From 1 July 2012 households eligible for both rebates will receive a maximum of $250.
Other assistance measures include the Medical Energy Rebate, Life Support Rebate, Home Power Savings Program, free financial counselling and Energy Accounts Payment Assistance (EAPA) vouchers. Centrepay is also available to prevent large energy bills by making regular instalments.
More information on electricity rebates and EAPA is available from your electricity retailer or from the Energy Information Line on 1300 136 888.
For more information on rebates, hardship programs and payment plans contact your retailer, who can assist and/or refer you to the relevant agency.
How can I reduce my electricity usage and bills?
There are a number of steps you can take to reduce your energy usage at home or at work.
Visit the Ways to Save section of Ausgrid’s website for useful tips and tools to help you better understand where your energy goes and choose energy saving actions that will make the biggest impact on your bills.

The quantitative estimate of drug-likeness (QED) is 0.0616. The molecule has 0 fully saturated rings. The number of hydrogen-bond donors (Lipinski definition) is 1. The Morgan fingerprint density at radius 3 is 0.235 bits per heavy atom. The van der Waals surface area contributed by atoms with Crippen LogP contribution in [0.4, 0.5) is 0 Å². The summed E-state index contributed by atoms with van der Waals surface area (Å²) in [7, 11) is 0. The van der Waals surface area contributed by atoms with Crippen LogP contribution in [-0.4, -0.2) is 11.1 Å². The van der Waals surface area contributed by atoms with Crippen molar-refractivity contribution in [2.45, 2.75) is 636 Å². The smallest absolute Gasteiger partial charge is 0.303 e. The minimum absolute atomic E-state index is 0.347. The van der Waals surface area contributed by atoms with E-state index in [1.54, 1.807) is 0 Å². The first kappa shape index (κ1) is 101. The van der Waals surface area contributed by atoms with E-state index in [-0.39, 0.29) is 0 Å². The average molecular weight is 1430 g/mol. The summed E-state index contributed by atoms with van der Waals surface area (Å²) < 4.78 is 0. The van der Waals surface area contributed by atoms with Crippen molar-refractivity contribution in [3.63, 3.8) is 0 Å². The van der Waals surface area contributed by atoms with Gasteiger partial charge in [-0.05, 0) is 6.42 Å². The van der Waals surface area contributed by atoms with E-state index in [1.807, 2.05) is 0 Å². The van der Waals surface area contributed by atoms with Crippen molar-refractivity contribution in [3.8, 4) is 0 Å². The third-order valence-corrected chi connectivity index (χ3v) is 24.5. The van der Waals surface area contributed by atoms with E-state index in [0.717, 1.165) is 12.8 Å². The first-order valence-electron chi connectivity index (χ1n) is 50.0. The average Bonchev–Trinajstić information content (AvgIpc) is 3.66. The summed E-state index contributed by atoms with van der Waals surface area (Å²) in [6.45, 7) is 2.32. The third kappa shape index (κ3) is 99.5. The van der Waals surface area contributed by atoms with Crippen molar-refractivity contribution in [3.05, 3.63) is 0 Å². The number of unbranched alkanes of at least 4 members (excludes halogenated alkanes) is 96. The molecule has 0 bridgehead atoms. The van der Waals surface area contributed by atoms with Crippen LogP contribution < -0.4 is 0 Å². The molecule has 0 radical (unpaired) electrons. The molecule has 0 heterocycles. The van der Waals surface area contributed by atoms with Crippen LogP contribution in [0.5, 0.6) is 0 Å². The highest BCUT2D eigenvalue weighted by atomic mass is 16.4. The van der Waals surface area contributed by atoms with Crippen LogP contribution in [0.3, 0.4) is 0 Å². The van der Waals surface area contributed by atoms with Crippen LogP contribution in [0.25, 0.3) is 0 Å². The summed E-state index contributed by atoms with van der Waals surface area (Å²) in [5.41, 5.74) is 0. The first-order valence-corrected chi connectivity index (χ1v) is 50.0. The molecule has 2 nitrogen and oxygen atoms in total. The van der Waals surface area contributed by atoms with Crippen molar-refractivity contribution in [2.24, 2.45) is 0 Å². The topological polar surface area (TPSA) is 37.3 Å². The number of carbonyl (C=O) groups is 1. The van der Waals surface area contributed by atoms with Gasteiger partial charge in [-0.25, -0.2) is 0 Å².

Why don’t you reduce demand for electricity rather than building more infrastructure?
In some cases, it may be more cost-effective to reduce peak demand for electricity than to invest in infrastructure that is only used for a few days each year.
Before undertaking any major capital programs, Ausgrid conducts an investigation to see if there are more innovative and less expensive alternatives to building more network infrastructure.
At the moment, the majority of Ausgrid’s capital investment is to replace ageing electricity assets so we can continue to provide a reliable and safe electricity supply.
Ausgrid has also been a major supporter of a review by the Australian Energy Market Commission to provide greater incentives to promote more demand management. You can find details of that review here.